A VISUAL LIFE | Creative Direction + Design

TUCKER TIME // three blue ducks

Three Blue Ducks is well and truly an established institution with three locations in Bronte, Rosebery and Byron Bay. Luckily the two Sydney locations are convenient for city dwellers with Byron definitely on the menu for the holidays. The good food is obviously the priority but the interiors and laid-back vibe make the dining experience that much more enjoyable.

The dishes are creative and use the best local produce as well as fresh ingredients from the kitchen garden in the back courtyard. They also stock high quality organic, fairtrade and biodynamic products in keeping with their real food philosophy. Believing in sustainable and environmental living by supporting growing and composting initiatives within the community. There’s even renewable energy using solar power, biodegradable takeaway containers and eco-friendly, non-toxic premises.

Many of us aspire to this lifestyle and it is achievable with so many great examples like this to follow. First thing on my dream list is the kitchen garden!

WEEKEND WRAP // word on the street

I’m an avid reader and a lover of books but I still haven’t bought into the whole digital e-book reader technology. I love everything about a paperback – the feel of holding a book, the smell of the print and turning the worn pages (feel free to call me weird!).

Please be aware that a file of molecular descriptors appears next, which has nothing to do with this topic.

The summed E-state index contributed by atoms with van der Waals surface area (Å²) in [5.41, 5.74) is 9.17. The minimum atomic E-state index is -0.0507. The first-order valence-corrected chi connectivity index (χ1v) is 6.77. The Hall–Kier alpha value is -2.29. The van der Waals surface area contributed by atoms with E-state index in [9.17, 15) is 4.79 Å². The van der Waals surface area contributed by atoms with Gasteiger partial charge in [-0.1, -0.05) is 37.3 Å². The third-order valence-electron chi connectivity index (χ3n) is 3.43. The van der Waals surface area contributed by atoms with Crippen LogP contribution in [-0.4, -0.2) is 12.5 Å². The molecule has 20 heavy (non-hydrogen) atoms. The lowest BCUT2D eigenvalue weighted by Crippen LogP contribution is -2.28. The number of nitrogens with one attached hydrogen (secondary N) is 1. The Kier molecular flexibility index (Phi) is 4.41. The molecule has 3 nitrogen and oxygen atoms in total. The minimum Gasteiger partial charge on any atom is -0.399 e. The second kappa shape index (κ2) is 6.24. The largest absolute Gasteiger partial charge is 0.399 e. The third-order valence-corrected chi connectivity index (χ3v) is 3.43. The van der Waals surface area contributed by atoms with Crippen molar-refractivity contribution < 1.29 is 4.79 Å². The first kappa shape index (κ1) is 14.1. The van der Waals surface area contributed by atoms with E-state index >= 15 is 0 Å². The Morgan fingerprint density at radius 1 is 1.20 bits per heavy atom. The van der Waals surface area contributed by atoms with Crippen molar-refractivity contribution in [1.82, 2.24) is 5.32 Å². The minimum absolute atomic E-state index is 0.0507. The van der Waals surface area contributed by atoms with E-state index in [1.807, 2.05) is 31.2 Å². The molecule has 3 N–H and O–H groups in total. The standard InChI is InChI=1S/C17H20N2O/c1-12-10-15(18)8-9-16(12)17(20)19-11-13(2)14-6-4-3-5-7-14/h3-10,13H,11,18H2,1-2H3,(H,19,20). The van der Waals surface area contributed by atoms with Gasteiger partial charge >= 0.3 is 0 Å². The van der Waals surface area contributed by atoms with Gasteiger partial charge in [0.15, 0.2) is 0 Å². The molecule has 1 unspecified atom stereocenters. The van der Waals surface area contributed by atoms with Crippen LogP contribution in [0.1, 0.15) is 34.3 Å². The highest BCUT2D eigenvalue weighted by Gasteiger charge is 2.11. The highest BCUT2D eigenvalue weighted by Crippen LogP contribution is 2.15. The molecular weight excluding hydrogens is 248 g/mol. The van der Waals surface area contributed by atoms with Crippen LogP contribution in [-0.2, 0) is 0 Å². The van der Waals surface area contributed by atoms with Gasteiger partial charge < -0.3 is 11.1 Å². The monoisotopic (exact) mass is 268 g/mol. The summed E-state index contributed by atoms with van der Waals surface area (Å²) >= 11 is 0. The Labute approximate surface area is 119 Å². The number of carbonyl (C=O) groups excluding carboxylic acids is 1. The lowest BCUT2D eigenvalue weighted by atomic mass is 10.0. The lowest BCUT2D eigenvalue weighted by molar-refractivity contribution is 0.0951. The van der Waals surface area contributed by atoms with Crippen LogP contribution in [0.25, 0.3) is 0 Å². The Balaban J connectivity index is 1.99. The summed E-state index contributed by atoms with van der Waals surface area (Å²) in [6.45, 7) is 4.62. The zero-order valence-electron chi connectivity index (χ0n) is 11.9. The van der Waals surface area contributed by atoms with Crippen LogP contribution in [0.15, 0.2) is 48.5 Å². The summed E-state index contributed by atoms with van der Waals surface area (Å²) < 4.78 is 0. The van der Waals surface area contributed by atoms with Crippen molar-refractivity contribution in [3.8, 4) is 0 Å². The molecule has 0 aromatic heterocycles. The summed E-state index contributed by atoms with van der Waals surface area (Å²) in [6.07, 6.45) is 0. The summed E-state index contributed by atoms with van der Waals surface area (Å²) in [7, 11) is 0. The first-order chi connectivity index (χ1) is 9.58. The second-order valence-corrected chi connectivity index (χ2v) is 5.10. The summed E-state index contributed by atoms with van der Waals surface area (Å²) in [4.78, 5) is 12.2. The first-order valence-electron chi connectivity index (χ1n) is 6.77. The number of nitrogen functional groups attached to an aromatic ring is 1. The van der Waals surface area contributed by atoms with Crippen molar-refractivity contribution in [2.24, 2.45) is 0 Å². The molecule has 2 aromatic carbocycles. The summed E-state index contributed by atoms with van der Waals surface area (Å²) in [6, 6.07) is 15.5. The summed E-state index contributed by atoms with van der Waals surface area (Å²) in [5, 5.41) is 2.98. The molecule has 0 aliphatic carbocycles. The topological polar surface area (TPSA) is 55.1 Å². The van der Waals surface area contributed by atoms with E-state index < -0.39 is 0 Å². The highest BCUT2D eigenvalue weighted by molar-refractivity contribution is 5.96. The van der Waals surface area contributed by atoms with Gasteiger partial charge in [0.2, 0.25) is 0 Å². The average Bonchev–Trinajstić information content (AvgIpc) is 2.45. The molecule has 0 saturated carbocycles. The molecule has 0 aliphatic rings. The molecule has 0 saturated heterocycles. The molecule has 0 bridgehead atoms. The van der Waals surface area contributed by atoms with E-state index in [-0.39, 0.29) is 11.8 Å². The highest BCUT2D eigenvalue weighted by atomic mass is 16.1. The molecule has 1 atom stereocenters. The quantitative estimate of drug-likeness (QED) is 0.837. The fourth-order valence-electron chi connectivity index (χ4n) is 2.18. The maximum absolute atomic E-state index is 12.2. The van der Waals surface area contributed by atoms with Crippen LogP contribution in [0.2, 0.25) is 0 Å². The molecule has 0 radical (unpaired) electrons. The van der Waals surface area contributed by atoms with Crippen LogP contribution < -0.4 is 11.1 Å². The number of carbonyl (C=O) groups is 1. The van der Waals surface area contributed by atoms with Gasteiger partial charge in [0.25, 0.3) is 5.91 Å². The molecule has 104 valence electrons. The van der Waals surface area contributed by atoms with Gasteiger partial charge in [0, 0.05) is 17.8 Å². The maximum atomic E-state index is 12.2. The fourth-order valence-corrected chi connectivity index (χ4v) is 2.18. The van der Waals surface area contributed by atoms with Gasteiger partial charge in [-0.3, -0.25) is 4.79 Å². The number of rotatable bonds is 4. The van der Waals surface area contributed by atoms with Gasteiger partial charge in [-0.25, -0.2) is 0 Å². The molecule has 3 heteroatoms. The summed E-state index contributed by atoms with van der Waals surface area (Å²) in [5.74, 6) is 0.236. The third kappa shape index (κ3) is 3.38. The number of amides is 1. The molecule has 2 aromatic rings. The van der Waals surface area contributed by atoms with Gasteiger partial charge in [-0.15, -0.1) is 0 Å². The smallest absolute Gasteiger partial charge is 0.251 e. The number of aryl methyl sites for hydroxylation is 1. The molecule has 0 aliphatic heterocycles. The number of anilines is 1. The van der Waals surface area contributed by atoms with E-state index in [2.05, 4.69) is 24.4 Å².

Walking around Sydney streets I’ve noticed more street libraries popping up in front yards of homes, schools and public spaces. This is a growing trend which I adore and fully endorse. The wooden boxes house books people have left and lets others take them and leave their own if they like. It’s a swap system with no obligation where you can leave a book at your leisure, but ultimately you want to give back and keep it circulating.

Street Library Australia has valuable information about how they are run and locations across the country. The City of Sydney is also backing the project by running workshops on how to build and install a street library. The concept has been successful globally too, with about 40,000 libraries in more than 70 countries.

This idea creates a sharing vibe among the community and it gives residents a sense of control and input in their area. It’s encouraging reading and literacy among children, especially when schools get involved. Neighbours who may have not known each other before now get a chance to meet and feel inclusive in their suburb.

 

MASTERSTROKE // here comes the sun